Zimbabwe is sitting on huge reserves of rare-earth minerals that could easily be the second largest in the world after China, President Emmerson Mnangagwa said on Sunday.
In an interview with an international news agency, Mnangagwa said the exact extent of the deposits is not yet known but that he has been informed that they were large enough to compete against China’s endowment of the same minerals.
China is said to hold about 30 percent of the world’s total reserves of rare-earth minerals, a much sought-after raw material in the production of electronics, vehicle components and wind turbines.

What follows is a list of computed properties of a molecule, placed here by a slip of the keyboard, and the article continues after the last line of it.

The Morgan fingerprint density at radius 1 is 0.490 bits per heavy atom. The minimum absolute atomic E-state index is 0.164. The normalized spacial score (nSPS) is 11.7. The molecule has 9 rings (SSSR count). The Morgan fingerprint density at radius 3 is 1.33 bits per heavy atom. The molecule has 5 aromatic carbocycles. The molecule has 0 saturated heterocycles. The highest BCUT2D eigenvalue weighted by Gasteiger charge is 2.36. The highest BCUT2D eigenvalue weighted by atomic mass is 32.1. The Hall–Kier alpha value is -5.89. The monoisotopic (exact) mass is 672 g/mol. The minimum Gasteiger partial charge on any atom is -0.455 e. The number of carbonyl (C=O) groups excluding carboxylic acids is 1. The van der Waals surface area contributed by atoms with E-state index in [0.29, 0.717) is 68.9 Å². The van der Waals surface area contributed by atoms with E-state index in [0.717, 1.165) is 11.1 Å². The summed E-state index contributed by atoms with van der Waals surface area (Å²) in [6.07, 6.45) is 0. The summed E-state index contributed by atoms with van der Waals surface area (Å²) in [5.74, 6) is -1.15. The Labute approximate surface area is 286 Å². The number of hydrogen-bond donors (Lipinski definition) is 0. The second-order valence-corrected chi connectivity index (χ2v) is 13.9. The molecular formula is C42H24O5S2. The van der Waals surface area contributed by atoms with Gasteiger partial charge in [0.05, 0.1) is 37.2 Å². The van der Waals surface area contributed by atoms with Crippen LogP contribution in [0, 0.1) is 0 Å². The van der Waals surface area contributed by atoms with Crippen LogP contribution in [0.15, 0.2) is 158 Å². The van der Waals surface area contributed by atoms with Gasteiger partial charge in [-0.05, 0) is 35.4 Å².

“Anyway, this is an early discovery as far as we are concerned at government level and policy level, but I am informed that this is a very lucrative discovery,” Mnangagwa is quoted as saying in the interview, excerpts of which were published in Zimbabwe’s state media on Sunday.
He said his government would begin to look at how the country could exploit them “because, one, we don’t have the technology; two, we don’t have the skills; three, we don’t even know what we have, except what we were told by other people that we have.”
Some rare-earth minerals are used in the production of television screens, fibre optics, lasers and fertilizers as well as in the manufacture of water treatment chemicals.